This article is designed to serve multiple purposes. First, it is to educate which I hope that it will. Secondly, it is a personal memory so that if (when!) I run into this issue again, I will be able to use Google to find this post and remember why I am an idiot and why the default settings for things are not always the best settings.
First as always, here is the project that goes with this article.
If you run this application you will see that it does basically nothing. The interesting part of this app is how it crashes. To crash this application, perform the following steps:
- Open the application.
- Select the Application menu.
- Select the About window.
- Close the About window.
- Open the Application menu again.
iWeb Buddy has gone Gold Master!
Marcus S. Zarra of Zarra Studios, released iWeb Buddy on March 6, 2007.
Do you like using iWeb but wished it had some advanced feature that you simply need for your website? Perhaps you want Google Analytics on your site or you want to add Social Bookmarks to your blog posts? Perhaps you just want to have more than one Domain file.
iWeb Buddy has the following features:
- Multiple Domain files that open properly in iWeb.
- Google Analytics injection.
- Social Bookmarks (Digg, Slashdot, etc.)
- Haloscan comments injection.
- Mint site tracking.
- RSS Feed redirection (for use with FeedBurner, etc.)
- RSS Feed linking on blog entries.
- Custom HTML body code
- Custom HTML header code
- And a lot more…
I had the pleasure recently of being on an episode of the Mac Developer’s Roundtable with Kevin Hoctor, Aaron Hillegas and Steve “Scotty” Scott. In this latest episode, Scotty introduced the topic of data, how to store it, access it, etc. To kick it off, Aaron delivered a fantastic history of Core Data or as it was originally called, Enterprise Objects.
I highly recommend this episode to anyone who is interested in Core Data and Cocoa in general.
You can get the episode from MacDevNet.com.
A question that I have seen pop up a few times is how to build a Wizard in Cocoa. Having thought about that question a bit I realized that a better answer to it is — how to build a wizard in Cocoa using Core Animation.
The basic concept behind this project is to present a window to the user that will walk them through a list of options. To accomplish this task, I created a number of NSViews that will be presented to the user in order so that they can make the decisions needed. To make this a little easier, I have extended NSView to create MSZLinkedView. The added functionality in this subclass is that the view has a reference to the previous and next views in the wizard. These references are set in interface builder directly so that I do not have to worry about them in code.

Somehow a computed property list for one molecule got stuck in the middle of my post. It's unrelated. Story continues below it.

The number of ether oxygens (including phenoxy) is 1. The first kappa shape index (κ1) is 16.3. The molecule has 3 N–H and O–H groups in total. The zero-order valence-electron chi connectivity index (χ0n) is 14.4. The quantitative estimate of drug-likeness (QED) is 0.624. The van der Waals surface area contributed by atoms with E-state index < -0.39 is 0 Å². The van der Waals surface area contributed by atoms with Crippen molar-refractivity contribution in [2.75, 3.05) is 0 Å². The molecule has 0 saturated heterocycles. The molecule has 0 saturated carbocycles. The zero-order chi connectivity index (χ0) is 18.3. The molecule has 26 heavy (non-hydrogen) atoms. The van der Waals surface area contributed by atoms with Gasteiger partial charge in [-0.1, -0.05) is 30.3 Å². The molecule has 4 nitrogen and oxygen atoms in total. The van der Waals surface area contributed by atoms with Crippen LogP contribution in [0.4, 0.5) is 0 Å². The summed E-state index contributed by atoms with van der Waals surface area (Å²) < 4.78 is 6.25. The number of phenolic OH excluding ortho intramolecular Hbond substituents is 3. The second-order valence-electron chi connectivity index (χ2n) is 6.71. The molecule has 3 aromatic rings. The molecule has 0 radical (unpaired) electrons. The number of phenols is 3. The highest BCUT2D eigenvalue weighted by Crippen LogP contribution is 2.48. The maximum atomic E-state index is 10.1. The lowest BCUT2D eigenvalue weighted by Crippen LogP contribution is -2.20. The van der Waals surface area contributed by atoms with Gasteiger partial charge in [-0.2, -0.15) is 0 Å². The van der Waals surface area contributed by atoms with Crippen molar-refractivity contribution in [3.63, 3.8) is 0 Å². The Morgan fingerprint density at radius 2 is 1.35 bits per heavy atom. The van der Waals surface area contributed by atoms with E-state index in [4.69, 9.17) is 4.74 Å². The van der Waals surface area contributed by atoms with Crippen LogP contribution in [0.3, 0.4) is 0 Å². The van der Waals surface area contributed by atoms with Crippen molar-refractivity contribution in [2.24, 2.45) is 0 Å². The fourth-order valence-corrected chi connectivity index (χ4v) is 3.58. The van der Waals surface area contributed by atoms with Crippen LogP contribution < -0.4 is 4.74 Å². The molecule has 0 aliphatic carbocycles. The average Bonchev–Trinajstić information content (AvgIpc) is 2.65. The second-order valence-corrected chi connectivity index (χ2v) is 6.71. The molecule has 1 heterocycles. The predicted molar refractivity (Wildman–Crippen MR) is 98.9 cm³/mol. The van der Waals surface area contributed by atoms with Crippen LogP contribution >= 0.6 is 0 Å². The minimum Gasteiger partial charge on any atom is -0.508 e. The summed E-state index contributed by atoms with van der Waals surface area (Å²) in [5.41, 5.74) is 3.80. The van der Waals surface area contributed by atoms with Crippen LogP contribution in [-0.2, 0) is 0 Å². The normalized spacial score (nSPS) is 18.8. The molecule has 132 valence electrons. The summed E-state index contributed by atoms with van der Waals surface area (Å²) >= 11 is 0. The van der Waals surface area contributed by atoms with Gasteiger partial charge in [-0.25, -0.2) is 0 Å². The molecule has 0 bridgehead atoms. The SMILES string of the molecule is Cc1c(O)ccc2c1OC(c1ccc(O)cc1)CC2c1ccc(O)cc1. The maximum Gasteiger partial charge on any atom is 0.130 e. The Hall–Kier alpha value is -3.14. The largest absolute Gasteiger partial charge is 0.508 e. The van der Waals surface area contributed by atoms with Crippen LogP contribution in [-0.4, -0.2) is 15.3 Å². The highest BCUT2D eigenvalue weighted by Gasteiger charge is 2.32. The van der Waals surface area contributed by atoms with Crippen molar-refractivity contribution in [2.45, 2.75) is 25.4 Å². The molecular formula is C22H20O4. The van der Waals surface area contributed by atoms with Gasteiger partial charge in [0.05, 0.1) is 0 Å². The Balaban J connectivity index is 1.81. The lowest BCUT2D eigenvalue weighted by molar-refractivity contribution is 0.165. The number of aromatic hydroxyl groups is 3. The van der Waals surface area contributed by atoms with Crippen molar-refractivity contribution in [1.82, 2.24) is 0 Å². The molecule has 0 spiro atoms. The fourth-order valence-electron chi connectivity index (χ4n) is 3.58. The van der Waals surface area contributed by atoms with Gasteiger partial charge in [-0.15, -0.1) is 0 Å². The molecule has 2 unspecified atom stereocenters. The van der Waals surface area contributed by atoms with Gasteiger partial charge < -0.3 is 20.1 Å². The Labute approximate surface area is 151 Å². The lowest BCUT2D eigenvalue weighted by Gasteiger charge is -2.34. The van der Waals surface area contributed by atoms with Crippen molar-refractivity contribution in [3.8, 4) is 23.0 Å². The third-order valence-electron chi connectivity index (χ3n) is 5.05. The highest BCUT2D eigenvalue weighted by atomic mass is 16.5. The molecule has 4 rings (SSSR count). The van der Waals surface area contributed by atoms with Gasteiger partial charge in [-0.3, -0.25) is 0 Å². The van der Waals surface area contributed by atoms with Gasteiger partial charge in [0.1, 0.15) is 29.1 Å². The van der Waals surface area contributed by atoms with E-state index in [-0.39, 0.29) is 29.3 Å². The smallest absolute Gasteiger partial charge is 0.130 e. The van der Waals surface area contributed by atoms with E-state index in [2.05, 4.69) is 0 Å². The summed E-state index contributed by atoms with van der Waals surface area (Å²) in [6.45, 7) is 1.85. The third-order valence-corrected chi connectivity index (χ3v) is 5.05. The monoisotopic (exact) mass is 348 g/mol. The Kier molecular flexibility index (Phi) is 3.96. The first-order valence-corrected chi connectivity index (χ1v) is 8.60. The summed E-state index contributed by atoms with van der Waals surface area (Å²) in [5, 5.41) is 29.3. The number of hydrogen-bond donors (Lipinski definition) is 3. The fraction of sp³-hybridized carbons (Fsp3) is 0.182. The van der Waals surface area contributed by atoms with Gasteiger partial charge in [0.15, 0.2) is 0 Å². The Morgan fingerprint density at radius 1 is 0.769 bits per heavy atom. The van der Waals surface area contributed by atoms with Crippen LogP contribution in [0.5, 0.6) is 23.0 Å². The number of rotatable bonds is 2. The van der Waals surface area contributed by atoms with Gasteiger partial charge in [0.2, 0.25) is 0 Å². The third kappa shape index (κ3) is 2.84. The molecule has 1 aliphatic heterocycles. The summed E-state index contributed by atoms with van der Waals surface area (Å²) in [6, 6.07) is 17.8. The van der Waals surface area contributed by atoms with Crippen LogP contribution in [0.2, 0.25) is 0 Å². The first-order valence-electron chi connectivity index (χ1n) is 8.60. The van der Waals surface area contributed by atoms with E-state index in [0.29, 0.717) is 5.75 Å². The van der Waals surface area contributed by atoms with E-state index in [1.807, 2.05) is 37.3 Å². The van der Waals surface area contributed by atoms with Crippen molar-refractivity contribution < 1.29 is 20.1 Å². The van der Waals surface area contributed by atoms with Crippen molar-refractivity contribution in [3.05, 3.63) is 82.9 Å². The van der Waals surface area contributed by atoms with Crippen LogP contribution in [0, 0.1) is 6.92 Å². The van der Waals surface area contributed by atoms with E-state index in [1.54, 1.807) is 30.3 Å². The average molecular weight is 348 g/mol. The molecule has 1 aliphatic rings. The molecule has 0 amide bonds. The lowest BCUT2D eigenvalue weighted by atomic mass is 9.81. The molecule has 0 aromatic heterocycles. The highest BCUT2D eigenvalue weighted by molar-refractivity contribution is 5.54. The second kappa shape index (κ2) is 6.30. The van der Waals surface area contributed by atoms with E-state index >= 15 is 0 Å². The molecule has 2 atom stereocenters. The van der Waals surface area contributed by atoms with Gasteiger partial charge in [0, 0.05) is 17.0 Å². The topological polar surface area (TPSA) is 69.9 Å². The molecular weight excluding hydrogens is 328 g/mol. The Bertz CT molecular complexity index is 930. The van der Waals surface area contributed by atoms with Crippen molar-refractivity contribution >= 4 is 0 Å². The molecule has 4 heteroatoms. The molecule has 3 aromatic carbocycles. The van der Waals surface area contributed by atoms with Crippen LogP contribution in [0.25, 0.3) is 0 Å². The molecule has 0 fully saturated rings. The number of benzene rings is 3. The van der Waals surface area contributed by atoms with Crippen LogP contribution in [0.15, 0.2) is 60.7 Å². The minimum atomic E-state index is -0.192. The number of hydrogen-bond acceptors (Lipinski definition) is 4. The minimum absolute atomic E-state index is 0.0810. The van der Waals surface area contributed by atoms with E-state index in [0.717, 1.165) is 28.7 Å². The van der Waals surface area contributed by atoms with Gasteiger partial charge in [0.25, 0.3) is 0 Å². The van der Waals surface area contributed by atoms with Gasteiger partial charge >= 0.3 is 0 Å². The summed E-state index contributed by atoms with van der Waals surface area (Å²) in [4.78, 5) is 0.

This article is inaccurate.
One of the things about Objective-C that I find extremely useful is the ability to resolve a method call at runtime. In addition this same functionality allows us to do some fairly creative things with callbacks, passing messages between threads, etc.
However there is a bit of a trick when it comes to passing primitives though some of these methods. For example, one method that I use quite frequently is performSelectorOnMainThread:withObject:waitUntilDone:. How exactly does one pass a BOOL or an int to this method? (more…)
This post is in response to a few queries that I have received regarding my last post showing an NSOperation example. One of the questions raised that I will focus on is my -(void)dealloc method in the NSOperation subclass. The questions boiled down to:
Why are you using releases at all. Garbage collection is the future!
You should be just doing [self setVar:nil] instead of that [var release], var = nil; crap.
Threading is hard in any language. And what is worse, when it goes wrong, it usually goes wrong in a very bad way. Because of this, programmers either avoid threading completely (and refer to it as the spawn of the devil) or spend a LOT of time making sure that everything is perfect.
Fortunately, Apple has made a lot of progress in OS X 10.5 Leopard. NSThread itself has received a number of very useful new methods that make threading easier. In addition, they have introduced two new objects: NSOperation and NSOperationQueue. (more…)